[GRASS-user] elevation values of watershed basins
dylan.beaudette at gmail.com
Mon Feb 5 16:51:32 EST 2007
On Monday 05 February 2007 02:19, Hamish wrote:
> temiz wrote:
> > As I see, you are a soil scientist, so you will understand me better.
> I'm not, but maybe there is are ideas from other fields which can help-
> > The logic of my question is based on finding slopes' length as
> > landslide susceptibility parameter ( I accept slope is waterhed
> > area).
> Perhaps the concept of "fetch"? "The unobstructed region of the ocean
> over which the wind blows to generate waves." The idea is the longer the
> fetch, the greater height waves can grow. Your slope length seems like a
> direct analogy, of sorts. Perhaps there are some fetch calculation
> algorithms which may be applicable?
This is a good analogy for the dynamics of hillslopes: longer slope length per
unit of water = greater potential for erosion. Landslides would of course be
a bit more complex, but could follow a similar cascade-of-events type system:
like an avalanche in the snow.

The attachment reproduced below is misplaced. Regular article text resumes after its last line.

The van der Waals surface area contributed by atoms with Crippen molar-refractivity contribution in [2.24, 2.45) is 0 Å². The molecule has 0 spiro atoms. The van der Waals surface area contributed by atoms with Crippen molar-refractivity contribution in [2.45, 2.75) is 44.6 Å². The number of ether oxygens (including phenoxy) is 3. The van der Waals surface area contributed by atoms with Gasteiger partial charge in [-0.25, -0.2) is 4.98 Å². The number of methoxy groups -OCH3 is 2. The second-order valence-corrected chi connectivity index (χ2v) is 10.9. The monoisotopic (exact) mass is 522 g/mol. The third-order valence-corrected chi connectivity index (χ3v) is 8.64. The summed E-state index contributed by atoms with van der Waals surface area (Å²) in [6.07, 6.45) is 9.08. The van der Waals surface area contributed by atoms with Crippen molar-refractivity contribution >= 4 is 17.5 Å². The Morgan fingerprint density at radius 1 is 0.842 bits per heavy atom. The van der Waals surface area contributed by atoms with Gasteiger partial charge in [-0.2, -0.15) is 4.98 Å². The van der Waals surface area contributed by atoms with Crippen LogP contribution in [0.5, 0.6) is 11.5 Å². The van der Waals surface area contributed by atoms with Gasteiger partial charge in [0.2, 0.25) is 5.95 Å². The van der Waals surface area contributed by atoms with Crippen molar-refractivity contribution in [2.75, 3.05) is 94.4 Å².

> run r.watershed and get a basin and half-basin maps, r.to.vect,
> then isolate half basin borders not matching basin borders.
> This gives anti-ridges (obtain ridges with "r.param.scale par=feature").
> The anti-ridges will be the landslide path? (I guess ridges of flow
> accum river map will be the same thing?)
> then use the river paths as a MASK and maybe r.cost with slope as cost
> layer to see which basin (river) has the biggest cumulative slope?
> shooting in the dark,
Those are some interesting shots, and definitely something to try. Slope
length (RUSLE) and 'contributing upslope area' (a couple of definitions of
this are out there see  for some definitions).
1. Wilson, J.P. & Gallant, J.C. Terrain Analysis : Principles and Applications
Soils and Biogeochemistry Graduate Group
University of California at Davis
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